No man is an island entire of itself


Fazal Masood Malik, Prince Edward Island, Canada

Islands have always held the fantasy of humanity. Perhaps it is the seclusion, the illusion of complete autonomy that draws the hearts of men. Be it Arabian Nights or Gulliver’s Travels, the cultural aspects of these islands are unique, depicting a life not tied down by the rules of the cities.

Perhaps we too, at some point, imagined our life to be that of an island; our rules, our ways. But time and technology have changed those rules, wavering the beliefs once held. No matter how far or how remote a place existed, it is part of our lives today. We can taste the foods from the forbidden streets of Afghanistan and wear clothes from far off places like Mongolia. Life has become integrated and an imbalance in this coalition affects the lives of those far and near.  

In the past, we could ignore the problems of lands that were beyond the seas, small and irrelevant. Yes, we became wealthy from the rare metals, the oil and the fish, but at what cost? People imagined themselves immune to the problems and diseases of other nations, believing that ebola in Africa is not for us to worry, but alas, no more.  

Now when a distant-nation becomes destabilised, the waves of instability shift the sands of the Western world. Terrorism, violence, human rights, hunger and poverty are all impacting the life in our universe that we imagined being an island.

Today we see issues and diseases at our door that we thought could be addressed by promoting economic development in countries whose resources we depleted. We are clearing out the forests at an unprecedented rate and in the process, polluting the waters and killing the inhabitants.

There is a cost for this. There is a cost to eyeing the riches of others that do not belong to us. Take Covid-19 for example; a virus so small yet an enemy so formidable it has brought the world to its knees. Nations around the world are spending an unspeakable amount of money to counter its negative effect.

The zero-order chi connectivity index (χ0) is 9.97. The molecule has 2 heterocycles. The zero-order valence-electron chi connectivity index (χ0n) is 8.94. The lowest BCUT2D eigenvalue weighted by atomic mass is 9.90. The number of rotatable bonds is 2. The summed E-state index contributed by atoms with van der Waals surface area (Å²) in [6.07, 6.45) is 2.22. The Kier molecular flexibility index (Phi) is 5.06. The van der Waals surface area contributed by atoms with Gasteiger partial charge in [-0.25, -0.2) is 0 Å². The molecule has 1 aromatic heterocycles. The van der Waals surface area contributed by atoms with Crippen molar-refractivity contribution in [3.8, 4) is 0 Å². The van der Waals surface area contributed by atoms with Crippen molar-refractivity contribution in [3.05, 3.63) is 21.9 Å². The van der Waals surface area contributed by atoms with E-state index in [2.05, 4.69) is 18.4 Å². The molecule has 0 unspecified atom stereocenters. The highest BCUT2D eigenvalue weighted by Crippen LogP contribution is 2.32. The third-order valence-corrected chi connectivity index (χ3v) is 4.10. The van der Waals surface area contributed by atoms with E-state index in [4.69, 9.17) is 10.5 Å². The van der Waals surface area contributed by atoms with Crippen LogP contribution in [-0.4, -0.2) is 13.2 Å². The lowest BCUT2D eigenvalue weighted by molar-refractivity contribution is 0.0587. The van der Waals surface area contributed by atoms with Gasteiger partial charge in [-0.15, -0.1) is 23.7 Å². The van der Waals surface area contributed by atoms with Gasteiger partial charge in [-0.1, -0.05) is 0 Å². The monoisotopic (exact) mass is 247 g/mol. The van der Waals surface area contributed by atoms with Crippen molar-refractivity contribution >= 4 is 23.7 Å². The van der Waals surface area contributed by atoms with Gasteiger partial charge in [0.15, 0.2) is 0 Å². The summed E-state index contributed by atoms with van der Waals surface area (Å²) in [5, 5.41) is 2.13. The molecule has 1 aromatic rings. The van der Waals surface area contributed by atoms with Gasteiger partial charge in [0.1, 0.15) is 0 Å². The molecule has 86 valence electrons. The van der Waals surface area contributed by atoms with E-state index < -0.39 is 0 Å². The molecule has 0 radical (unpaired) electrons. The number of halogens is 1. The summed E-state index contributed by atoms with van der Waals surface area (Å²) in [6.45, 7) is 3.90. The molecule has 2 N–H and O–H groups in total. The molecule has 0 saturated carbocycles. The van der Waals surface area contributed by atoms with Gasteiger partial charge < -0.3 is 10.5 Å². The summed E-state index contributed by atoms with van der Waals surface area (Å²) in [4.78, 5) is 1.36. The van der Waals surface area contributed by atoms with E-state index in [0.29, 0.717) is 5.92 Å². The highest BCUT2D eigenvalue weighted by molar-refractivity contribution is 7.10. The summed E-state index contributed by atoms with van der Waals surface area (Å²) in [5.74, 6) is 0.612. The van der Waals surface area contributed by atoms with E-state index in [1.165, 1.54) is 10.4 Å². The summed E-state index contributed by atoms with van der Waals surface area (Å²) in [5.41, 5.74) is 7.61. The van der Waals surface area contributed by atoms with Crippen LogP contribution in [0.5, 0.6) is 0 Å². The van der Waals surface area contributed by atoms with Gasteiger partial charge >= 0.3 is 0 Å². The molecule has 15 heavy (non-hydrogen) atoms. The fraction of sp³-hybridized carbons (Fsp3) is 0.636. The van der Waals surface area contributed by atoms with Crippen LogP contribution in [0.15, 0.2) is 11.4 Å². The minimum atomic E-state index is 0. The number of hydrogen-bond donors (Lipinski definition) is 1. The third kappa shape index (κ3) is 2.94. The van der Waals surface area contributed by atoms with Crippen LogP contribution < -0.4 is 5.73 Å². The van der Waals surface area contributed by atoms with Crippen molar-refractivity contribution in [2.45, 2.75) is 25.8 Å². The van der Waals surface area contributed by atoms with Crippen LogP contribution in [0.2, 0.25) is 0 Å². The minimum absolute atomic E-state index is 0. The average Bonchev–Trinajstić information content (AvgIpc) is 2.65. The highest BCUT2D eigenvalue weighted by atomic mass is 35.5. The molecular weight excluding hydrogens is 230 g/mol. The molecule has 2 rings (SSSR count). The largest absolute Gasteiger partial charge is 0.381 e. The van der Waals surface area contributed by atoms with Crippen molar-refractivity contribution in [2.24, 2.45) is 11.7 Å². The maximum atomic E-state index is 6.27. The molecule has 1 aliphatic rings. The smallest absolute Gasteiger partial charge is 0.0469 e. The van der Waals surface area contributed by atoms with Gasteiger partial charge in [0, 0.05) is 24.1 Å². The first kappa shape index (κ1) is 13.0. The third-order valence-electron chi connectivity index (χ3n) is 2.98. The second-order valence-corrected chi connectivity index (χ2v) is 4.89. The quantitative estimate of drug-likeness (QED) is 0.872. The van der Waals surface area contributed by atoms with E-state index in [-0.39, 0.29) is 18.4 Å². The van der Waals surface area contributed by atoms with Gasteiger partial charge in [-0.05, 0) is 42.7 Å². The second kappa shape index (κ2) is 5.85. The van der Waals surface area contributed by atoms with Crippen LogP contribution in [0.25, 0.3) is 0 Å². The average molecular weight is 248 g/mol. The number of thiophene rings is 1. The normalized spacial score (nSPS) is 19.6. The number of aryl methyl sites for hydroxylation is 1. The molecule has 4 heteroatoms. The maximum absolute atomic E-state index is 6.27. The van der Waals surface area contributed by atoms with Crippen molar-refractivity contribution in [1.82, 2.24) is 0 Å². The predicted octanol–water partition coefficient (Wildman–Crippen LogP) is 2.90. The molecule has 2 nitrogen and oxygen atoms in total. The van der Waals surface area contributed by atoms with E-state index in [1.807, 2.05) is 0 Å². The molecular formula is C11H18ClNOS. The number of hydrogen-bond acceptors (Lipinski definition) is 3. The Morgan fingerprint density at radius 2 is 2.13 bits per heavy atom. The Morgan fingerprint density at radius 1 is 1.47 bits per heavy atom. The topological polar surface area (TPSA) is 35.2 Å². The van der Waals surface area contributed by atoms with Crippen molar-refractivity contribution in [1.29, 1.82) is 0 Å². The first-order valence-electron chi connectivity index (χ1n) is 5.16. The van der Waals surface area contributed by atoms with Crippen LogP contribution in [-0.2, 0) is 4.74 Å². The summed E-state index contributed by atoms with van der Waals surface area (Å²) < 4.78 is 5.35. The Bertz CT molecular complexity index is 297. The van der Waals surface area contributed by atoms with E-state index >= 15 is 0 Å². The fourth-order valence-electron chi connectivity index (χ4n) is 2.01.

We have only begun to see the human cost, the social cost, and the economic cost at the surface. People are dying unnatural deaths, they are becoming mentally ill because of the self-isolation, the financial cost is staggering while personal income is dwindling. Canada, like other first world countries, is designed for economic growth; the minute it stagnates, the whole infrastructure falls.

If we glance at the past two decades, we see a pattern emerging with exceptional renewal – each illness more global in its reach, each calamity deadlier than before.

The good news is that there is a way out. The Islamic principle is that we should look at God.

You may rightfully ask, what does that mean? It means that we should follow His teachings and to seek the wealth of guidance in His message. The teachings are simple at heart, but heavy in fulfilment. Teachings such as, “Do not create disorder in the World” (Ch.7: V.57; Ch.2: V.206) and to act with absolute “justice”, even with enemies (Ch.5: V.8). If the world abides by this wisdom, then the future of the world can be safeguarded; otherwise, the cycle of destruction will continue to spin faster, bringing with it untold disasters.  

There is always a cost of following a path. The path of goodness and giving is life; the path of greed and gluttony is death. 

(No man is an island entire of itself is taken from John Donne’s [d. 1631] poem.)

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